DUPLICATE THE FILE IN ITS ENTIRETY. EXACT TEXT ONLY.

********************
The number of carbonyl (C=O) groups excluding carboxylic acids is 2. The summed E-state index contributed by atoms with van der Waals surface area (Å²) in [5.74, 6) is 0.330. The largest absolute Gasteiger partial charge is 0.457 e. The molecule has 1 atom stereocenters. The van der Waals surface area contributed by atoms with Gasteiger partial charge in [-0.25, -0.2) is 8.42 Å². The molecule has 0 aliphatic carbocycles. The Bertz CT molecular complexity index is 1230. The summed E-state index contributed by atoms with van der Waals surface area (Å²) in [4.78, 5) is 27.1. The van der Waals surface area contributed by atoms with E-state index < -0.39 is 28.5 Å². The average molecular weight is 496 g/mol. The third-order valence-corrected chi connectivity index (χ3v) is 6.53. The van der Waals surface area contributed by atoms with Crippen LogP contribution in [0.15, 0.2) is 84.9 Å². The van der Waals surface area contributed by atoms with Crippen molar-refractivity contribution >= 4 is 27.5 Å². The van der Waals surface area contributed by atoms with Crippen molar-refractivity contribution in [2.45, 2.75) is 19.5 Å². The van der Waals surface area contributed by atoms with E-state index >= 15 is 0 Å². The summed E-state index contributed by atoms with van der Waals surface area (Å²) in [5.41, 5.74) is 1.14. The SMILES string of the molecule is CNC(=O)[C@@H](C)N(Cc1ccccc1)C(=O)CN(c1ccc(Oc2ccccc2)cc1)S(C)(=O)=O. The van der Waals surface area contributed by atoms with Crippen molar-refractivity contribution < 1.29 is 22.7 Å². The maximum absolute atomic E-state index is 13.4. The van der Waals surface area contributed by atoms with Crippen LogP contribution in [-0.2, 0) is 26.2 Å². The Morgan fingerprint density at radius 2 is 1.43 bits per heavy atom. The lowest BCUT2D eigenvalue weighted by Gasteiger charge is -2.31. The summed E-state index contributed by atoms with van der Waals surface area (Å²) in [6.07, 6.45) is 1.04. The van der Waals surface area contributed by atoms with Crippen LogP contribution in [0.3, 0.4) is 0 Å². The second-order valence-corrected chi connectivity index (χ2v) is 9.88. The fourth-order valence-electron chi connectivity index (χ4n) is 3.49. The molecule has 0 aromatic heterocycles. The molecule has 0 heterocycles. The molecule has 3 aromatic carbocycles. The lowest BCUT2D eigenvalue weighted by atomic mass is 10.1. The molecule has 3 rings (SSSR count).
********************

The number of carbonyl (C=O) groups excluding carboxylic acids is 2. The summed E-state index contributed by atoms with van der Waals surface area (Å²) in [5.74, 6) is 0.330. The largest absolute Gasteiger partial charge is 0.457 e. The molecule has 1 atom stereocenters. The van der Waals surface area contributed by atoms with Gasteiger partial charge in [-0.25, -0.2) is 8.42 Å². The molecule has 0 aliphatic carbocycles. The Bertz CT molecular complexity index is 1230. The summed E-state index contributed by atoms with van der Waals surface area (Å²) in [4.78, 5) is 27.1. The van der Waals surface area contributed by atoms with E-state index < -0.39 is 28.5 Å². The average molecular weight is 496 g/mol. The third-order valence-corrected chi connectivity index (χ3v) is 6.53. The van der Waals surface area contributed by atoms with Crippen LogP contribution in [0.15, 0.2) is 84.9 Å². The van der Waals surface area contributed by atoms with Crippen molar-refractivity contribution >= 4 is 27.5 Å². The van der Waals surface area contributed by atoms with Crippen molar-refractivity contribution in [2.45, 2.75) is 19.5 Å². The van der Waals surface area contributed by atoms with E-state index >= 15 is 0 Å². The summed E-state index contributed by atoms with van der Waals surface area (Å²) in [5.41, 5.74) is 1.14. The SMILES string of the molecule is CNC(=O)[C@@H](C)N(Cc1ccccc1)C(=O)CN(c1ccc(Oc2ccccc2)cc1)S(C)(=O)=O. The van der Waals surface area contributed by atoms with Crippen molar-refractivity contribution < 1.29 is 22.7 Å². The maximum absolute atomic E-state index is 13.4. The van der Waals surface area contributed by atoms with Crippen LogP contribution in [-0.2, 0) is 26.2 Å². The Morgan fingerprint density at radius 2 is 1.43 bits per heavy atom. The lowest BCUT2D eigenvalue weighted by Gasteiger charge is -2.31. The summed E-state index contributed by atoms with van der Waals surface area (Å²) in [6.07, 6.45) is 1.04. The van der Waals surface area contributed by atoms with Crippen LogP contribution in [0.3, 0.4) is 0 Å². The second-order valence-corrected chi connectivity index (χ2v) is 9.88. The fourth-order valence-electron chi connectivity index (χ4n) is 3.49. The molecule has 0 aromatic heterocycles. The molecule has 0 heterocycles. The molecule has 3 aromatic carbocycles. The lowest BCUT2D eigenvalue weighted by atomic mass is 10.1. The molecule has 3 rings (SSSR count).